Early this morning, or late last night (if you’re Craig Bramscher and crew) Brammo unleashed a one-two punch on the electric motorcycle industry. Not only have they acquired an exclusive international license for SMRE’s patented Integrated Electric Transmission™ (IET), but they’re also expanding their line to include four new models, all featuring the IET™ and swappable Brammo Power battery packs. But more about that later.
What I find interesting is that this transmission will be so helpful in creating a higher top speed, they felt it warranted scrapping the current prototype of the Empulse and starting essentially from scratch. Yet the press release says little about that. I certainly hope this will deliver. While a clutch-less motorcycle takes some getting used to, I could do without the transmission as long as I could have decent speed and acceleration at a reasonable price premium. If adding the transmission improves any of those three criteria, great. But I hardly expect it to be cheaper.
The new models are all based on competition dirt bikes, and will debut at this Friday’s MiniMotoSX race in Las Vegas:
- Engage MX – dirt bike competing in MiniMotoSX – anticipated price $9,995.00
- Engage SMR – Super Moto Racing – anticipated price $9,995.00
- Engage SMS – Super Moto Street – anticipated price $11,995.00
- Encite MMX PRO – mini dirt bike competing in MiniMotoSX – no price announced
Prices do not include relevant taxes or Federal and State electric vehicle incentives.
Their press release goes on to state:
Integrated Electric Transmission (IET™) – The IET™ is a mechatronic propulsion unit that emulates the feeling and performance of a traditional internal combustion engine, with a specially developed electric motor, clutch and gear shift, that enables Brammo motorcycles to accelerate hard from the line up to a high top speed, something that is just not possible to achieve with a single ratio electric motorcycle.
“Electric motorcycle design has always been a bit of a balancing act in direct drive systems where great acceleration performance comes at the expense of low top-end speed.” Stated Brian Wismann, Director of Product Development at Brammo. “The IET™ system provides the best of both worlds and is the perfect complement to Brammo’s industry leading Brammo Power battery and vehicle control technology to maintain our position as the world’s leading electric motorcycle manufacturer.“
Where is the Future of Electric Motorcycling?
With Brammo going head-to-head against Zero to serve the off-road riders, it’s clear that’s a strong market. Between the stringent EPA requirements, noise pollution complaints and the fact that you just can’t go all that fast on the dirt, it’s a perfect market for electrics. But as gas prices increase and the economy continues to seemingly stagnate, there’s a real market for street bikes. In fact, I’m seeing a growing number of riders on what are generally considered “starter” bikes, which may indicate a sharp increase in new riders here in LA where gas prices tend to be higher than most of the country.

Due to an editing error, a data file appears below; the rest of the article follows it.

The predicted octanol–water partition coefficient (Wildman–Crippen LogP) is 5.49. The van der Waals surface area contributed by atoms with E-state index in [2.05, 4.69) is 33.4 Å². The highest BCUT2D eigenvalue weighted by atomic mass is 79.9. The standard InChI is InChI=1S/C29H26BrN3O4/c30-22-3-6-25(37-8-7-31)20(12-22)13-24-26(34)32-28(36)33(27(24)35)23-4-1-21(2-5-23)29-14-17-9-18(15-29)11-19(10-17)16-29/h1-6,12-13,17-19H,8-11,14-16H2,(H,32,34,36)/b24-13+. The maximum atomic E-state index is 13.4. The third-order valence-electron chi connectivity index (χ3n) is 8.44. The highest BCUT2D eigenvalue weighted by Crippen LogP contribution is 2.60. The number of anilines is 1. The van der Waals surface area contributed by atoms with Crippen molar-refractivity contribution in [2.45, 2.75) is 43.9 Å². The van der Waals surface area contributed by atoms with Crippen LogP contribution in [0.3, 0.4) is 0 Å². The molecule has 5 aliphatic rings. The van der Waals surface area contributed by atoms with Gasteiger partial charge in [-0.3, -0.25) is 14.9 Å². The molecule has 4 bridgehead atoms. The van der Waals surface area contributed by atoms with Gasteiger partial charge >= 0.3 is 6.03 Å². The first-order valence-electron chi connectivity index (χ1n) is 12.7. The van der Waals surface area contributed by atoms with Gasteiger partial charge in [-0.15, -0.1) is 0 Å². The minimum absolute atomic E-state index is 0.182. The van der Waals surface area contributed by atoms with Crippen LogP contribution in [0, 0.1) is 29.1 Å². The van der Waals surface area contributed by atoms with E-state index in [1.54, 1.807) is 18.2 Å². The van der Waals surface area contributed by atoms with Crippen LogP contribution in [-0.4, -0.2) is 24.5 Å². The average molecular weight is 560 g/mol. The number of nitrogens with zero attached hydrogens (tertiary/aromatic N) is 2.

So now it seems their electric sportbike, Empulse, is now being delayed even longer to enable development of the IET system. The release makes no mention of when the Engage and Encite will be in stores, so there is always the possibility of a long wait, as we’re seeing with the Empulse already. Many sportbike riders (self included) dream of a bike that will be as fun and powerful as our gas bikes, but without the gas habit and of course the leg-melting (even in proper gear) heat on summer rides. But that bike is still unobtanium, unless you’ve got the means to build it yourself, a la Chip Yates and Michael Czysz.
This is exactly what’s frustrating about the industry. So many manufacturers promise electric sportbikes, but the only one I’ve seen on a showroom floor, available for sale, was the Roehr. But at $18k for their 100+mph model or $30k for their 130+mph model, with no financing available from Roehr, it’s out of reach for most sportbike riders. At that price, I didn’t even want to test ride the one Hollywood Electrics had in stock. Hopefully one day all this small-bike technology will indeed trickle up to become something affordable for the larger bikes. Until then, I’ve got my bicycle for days when I don’t feel like blowing through 20mpg on the ride to work. And that has TEN speeds. So there.